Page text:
Improving Wheel Grip
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THE wheel-grip capacity of an axle of a bogie, when all four wheels are driven, is too well known to require recapitulation, but when one axle only , is used for transmitting the engine torque, matters are complicated somewhat under certain conditions of usage.
Typical of this state of affairs is the functioning of the Morris-Commercial. R.D. six-wheeler (or Bulk Load Carrier as it is better known) ; the .bogie, although, suspended in normal fashion, has only one pair of driving wheels. The third axle is arranged' so that it takes its full share of the load but is
merely a' " trailer." It will be seen, therefore, that at all times the driving wheels carry only half the load of a normal four-wheeled . chassis and, in consequence; when the , vehicle is running light, the permissible tractive effort which the tyres are capable of transmitting is.only -half that of,a fourwheeled vehicle working under similar
conditions. When partially or fully loaded, of course, plenty of wheel-grip is assured.
Such a contretemps can be very wasteful in time, despite the fact that a greatly increased load can be carried owing to the addition of the trailing
• axle.The following case will illustrate the point. A number of vehicles operating in a hilly district of Wales had to negotiate a steep decline when fully laden and in order to fetch another load had to climb the hill again. Owing to a very poor surface this was found to be impossible, and a detour of some dozen miles or so bad to be made in order to avoid the hill. Morris-Com.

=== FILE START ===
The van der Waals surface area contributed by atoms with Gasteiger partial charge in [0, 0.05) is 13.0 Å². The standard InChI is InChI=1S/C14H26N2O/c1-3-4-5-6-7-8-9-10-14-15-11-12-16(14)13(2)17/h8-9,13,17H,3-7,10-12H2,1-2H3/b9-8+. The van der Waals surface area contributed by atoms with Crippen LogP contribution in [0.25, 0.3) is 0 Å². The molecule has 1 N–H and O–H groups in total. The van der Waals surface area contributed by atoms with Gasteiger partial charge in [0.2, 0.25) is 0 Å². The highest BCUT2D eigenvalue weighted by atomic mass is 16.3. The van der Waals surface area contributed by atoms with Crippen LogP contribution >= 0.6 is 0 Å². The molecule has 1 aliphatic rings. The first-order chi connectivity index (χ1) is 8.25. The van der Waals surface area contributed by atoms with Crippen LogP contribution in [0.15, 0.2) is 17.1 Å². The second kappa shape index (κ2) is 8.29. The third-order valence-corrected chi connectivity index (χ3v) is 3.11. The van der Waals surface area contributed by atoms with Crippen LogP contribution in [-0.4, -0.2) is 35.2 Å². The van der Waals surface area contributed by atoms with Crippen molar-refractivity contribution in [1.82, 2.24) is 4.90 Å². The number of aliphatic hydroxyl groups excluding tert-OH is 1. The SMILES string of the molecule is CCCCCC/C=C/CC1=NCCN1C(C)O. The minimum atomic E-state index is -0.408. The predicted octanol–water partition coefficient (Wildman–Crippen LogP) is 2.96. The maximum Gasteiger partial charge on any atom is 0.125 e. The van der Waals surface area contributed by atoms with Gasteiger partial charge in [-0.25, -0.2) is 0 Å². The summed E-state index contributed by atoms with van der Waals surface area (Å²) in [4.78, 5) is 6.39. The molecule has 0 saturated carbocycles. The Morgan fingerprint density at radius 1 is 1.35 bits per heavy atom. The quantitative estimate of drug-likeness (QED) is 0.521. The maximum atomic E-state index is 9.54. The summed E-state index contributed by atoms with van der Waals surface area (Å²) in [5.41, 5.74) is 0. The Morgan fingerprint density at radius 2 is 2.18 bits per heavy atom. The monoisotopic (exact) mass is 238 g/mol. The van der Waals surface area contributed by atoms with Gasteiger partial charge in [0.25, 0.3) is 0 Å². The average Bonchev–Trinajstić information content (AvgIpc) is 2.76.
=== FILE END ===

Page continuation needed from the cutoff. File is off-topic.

mercial Cars, Ltd., Soho, Birmingham, was consulted, and quickly produced a simple device which completely overcame the difficulty.
The device takes the form of acouple of hooks which enable the trailing axle to be held clear of the ground, so that the driving effort is doubled on the central (or driving) wheels. The illustration shows quite clearly the construction of the mechanism. When it is required to lift the axle it is necessaryonly to back the vehicle up a slight rise which, of course, lifts the trailing axle ; then, by moving handles on each side of the vehicle the hooks can be swung beneath the axle casing.
Releasing the axle so that it can operate in the normal way is almost automatic, for the action of loading depresses the road springs and so allows the hooks to be moved clear of the axle.